Three-pointed star ‘badge engineering’ sounds like a contradiction in terms. The Mercedes-Benz brand has until now epitomised ‘home grown’ cars and commercial vehicles boasting above-average durability and overall quality. As part of that strategy, Mercedes has never got ‘down and dirty’ with other manufacturers by getting into the light van market, where cut-throat competition, based largely on price, is the order of the day.
All that will change with the introduction in the autumn of the new Citan van which, as the lightest-ever Mercedes-badged vehicle, from only 2.6 tonnes gvw, will compete in Europe with currently big-selling models from PSA Peugeot Citroen and Fiat, as well as Volkswagen‘s Caddy, Ford‘s Transit Connect and, on paper at least, the latest-generation Renault Kangoo. But the Citan-Kangoo rivalry could be somewhat muted, because the two vans are virtually identical, apart from badging and trim details.
In April 2010 the Mercedes-Renault joint venture was announced, though the French partner’s programme was necessarily already well advanced, the existing Kangoo gave it a rolling start. Vans produced under both marque names are being built on the same line at Renault’s Maubeuge plant in Northern France.
It is tempting to speculate on Daimler’s motive for wanting to get into what was traditionally the ‘car derived’ van market, although that term is no longer accurate for vans in the Citan’s market segment
It is tempting to speculate on Daimler‘s motive for wanting to get into what was traditionally the ‘car derived’ van market, although that term is no longer accurate for vans in the Citan’s market segment. In the 1980s it was recognised, first by Peugeot-Citroen, that the driver of a van being used as a serious load carrier and, typically, making frequent drops, deserved better, in ergonomic terms, than a passenger car’s low seating position and restricted headroom.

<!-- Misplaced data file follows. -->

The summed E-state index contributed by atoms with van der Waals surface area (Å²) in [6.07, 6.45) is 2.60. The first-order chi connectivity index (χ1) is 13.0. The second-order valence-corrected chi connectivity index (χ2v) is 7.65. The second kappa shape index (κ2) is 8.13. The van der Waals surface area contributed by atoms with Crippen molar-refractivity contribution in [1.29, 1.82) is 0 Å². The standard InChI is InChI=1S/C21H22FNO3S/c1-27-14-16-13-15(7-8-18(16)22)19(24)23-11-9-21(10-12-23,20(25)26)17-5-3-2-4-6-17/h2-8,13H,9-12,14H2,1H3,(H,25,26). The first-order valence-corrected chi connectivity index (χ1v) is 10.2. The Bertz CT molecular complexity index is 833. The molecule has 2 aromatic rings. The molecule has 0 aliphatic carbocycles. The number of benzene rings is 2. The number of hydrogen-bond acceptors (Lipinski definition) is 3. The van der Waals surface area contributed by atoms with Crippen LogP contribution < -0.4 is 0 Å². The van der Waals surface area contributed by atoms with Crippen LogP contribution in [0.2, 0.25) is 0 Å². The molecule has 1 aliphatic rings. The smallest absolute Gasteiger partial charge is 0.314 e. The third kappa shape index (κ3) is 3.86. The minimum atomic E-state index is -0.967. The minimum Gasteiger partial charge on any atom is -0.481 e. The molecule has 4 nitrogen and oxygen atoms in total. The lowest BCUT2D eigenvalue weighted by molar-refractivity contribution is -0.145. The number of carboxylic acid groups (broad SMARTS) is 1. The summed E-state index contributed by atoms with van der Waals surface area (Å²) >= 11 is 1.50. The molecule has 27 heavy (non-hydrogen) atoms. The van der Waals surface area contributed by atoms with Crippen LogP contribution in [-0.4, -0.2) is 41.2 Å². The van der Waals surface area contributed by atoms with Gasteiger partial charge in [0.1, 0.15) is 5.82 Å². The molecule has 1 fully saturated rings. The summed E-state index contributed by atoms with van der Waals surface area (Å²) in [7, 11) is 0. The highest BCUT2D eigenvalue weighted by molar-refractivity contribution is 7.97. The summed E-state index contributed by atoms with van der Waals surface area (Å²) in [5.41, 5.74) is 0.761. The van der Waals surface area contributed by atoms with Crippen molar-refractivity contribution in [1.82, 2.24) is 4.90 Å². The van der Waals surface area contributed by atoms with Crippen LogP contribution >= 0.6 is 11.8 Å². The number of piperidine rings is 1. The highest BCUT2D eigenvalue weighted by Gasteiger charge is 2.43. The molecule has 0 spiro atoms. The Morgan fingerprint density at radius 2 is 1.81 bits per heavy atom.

As Daimler and the VW group, now embracing Scania and MAN, vie for global leadership in commercial vehicle market share, it is probably felt in Stuttgart that the successful VW Caddy should face a Mercedes-badged challenger to boost the marque’s total sales numbers.
Entering this lighter segment of the commercial vehicle market for the first time has meant Mercedes is having to reappraise the role of its dealers. It was decided from the outset of the Citan programme that the new van would not be sold or serviced through Mercedes’ famously plush passenger car dealerships, but – as with its larger Vito and Sprinter models – only through its truck dealer network, where the customer’s needs, notably to minimise downtime, get high priority.
Entering this lighter segment of the commercial vehicle market for the first time has meant Mercedes is having to reappraise the role of its dealers
Substantial investment at those dealerships is going to be needed to equip the workshops with what are essentially Renault service tools and for training of service personnel. All versions of the Citan, which comes in three wheelbases, are powered by Renault engines, a 1.5-litre diesel at three ratings and a 1.2-litre gasoline unit – for which dealers will have to hold service parts.
A question that many will be asking is whether those Mercedes truck dealerships, where the ongoing pursuit of orders for 40/44 tonne Actros tractor units and the new cruiserweight Antos range looms large in their sights, will be sufficiently motivated to push lower-reward Citan sales.
The opinions expressed here are those of the author and do not necessarily reflect the positions of Automotive World Ltd.
Alan Bunting has a background in engineering, and has been writing on commercial vehicle and powertrain related topics since the 1960s. He has been an Automotive World contributor since 1996.
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